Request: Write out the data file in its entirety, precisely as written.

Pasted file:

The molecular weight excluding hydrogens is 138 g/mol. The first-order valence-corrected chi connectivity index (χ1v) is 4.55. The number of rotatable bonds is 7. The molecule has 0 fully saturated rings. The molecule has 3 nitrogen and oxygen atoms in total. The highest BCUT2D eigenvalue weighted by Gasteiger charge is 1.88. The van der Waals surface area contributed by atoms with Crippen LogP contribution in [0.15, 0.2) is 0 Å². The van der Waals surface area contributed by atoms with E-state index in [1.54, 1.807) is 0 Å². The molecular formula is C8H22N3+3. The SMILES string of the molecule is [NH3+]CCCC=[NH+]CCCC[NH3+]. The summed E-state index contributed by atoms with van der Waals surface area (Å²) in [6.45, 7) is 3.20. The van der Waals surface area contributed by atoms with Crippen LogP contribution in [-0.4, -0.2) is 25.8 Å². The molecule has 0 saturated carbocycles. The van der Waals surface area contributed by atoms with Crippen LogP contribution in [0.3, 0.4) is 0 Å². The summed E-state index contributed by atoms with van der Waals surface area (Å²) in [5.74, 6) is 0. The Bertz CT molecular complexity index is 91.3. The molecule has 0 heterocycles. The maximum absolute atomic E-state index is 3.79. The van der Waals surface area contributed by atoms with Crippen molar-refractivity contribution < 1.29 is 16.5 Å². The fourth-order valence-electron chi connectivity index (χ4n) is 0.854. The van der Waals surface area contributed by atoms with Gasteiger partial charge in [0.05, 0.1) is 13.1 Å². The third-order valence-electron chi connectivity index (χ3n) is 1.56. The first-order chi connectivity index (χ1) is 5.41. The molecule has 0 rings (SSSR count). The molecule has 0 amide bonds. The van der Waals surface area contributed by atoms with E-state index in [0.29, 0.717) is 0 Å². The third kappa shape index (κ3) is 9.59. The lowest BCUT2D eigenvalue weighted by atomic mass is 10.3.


The molecular weight excluding hydrogens is 138 g/mol. The first-order valence-corrected chi connectivity index (χ1v) is 4.55. The number of rotatable bonds is 7. The molecule has 0 fully saturated rings. The molecule has 3 nitrogen and oxygen atoms in total. The highest BCUT2D eigenvalue weighted by Gasteiger charge is 1.88. The van der Waals surface area contributed by atoms with Crippen LogP contribution in [0.15, 0.2) is 0 Å². The van der Waals surface area contributed by atoms with E-state index in [1.54, 1.807) is 0 Å². The molecular formula is C8H22N3+3. The SMILES string of the molecule is [NH3+]CCCC=[NH+]CCCC[NH3+]. The summed E-state index contributed by atoms with van der Waals surface area (Å²) in [6.45, 7) is 3.20. The van der Waals surface area contributed by atoms with Crippen LogP contribution in [-0.4, -0.2) is 25.8 Å². The molecule has 0 saturated carbocycles. The van der Waals surface area contributed by atoms with Crippen LogP contribution in [0.3, 0.4) is 0 Å². The summed E-state index contributed by atoms with van der Waals surface area (Å²) in [5.74, 6) is 0. The Bertz CT molecular complexity index is 91.3. The molecule has 0 heterocycles. The maximum absolute atomic E-state index is 3.79. The van der Waals surface area contributed by atoms with Crippen molar-refractivity contribution < 1.29 is 16.5 Å². The fourth-order valence-electron chi connectivity index (χ4n) is 0.854. The van der Waals surface area contributed by atoms with Gasteiger partial charge in [0.05, 0.1) is 13.1 Å². The third-order valence-electron chi connectivity index (χ3n) is 1.56. The first-order chi connectivity index (χ1) is 5.41. The molecule has 0 rings (SSSR count). The molecule has 0 amide bonds. The van der Waals surface area contributed by atoms with E-state index in [0.29, 0.717) is 0 Å². The third kappa shape index (κ3) is 9.59. The lowest BCUT2D eigenvalue weighted by atomic mass is 10.3.